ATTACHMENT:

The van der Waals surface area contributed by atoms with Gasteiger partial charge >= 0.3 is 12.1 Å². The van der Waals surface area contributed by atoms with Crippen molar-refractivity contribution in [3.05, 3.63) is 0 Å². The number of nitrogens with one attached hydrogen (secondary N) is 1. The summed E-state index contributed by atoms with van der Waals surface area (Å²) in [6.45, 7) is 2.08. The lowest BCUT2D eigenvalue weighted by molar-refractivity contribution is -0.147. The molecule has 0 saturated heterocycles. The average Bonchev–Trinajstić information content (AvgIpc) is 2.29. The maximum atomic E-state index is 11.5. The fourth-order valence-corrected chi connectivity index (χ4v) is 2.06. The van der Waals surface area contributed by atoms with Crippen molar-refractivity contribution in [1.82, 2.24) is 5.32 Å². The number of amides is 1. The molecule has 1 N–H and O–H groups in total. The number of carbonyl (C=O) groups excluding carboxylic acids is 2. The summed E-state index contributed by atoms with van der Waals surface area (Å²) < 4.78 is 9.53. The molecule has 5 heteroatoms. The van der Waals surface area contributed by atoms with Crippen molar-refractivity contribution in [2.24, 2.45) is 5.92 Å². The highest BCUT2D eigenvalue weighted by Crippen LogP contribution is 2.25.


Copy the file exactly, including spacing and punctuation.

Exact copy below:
The van der Waals surface area contributed by atoms with Gasteiger partial charge >= 0.3 is 12.1 Å². The van der Waals surface area contributed by atoms with Crippen molar-refractivity contribution in [3.05, 3.63) is 0 Å². The number of nitrogens with one attached hydrogen (secondary N) is 1. The summed E-state index contributed by atoms with van der Waals surface area (Å²) in [6.45, 7) is 2.08. The lowest BCUT2D eigenvalue weighted by molar-refractivity contribution is -0.147. The molecule has 0 saturated heterocycles. The average Bonchev–Trinajstić information content (AvgIpc) is 2.29. The maximum atomic E-state index is 11.5. The fourth-order valence-corrected chi connectivity index (χ4v) is 2.06. The van der Waals surface area contributed by atoms with Crippen molar-refractivity contribution in [1.82, 2.24) is 5.32 Å². The number of amides is 1. The molecule has 1 N–H and O–H groups in total. The number of carbonyl (C=O) groups excluding carboxylic acids is 2. The summed E-state index contributed by atoms with van der Waals surface area (Å²) < 4.78 is 9.53. The molecule has 5 heteroatoms. The van der Waals surface area contributed by atoms with Crippen molar-refractivity contribution in [2.24, 2.45) is 5.92 Å². The highest BCUT2D eigenvalue weighted by Crippen LogP contribution is 2.25.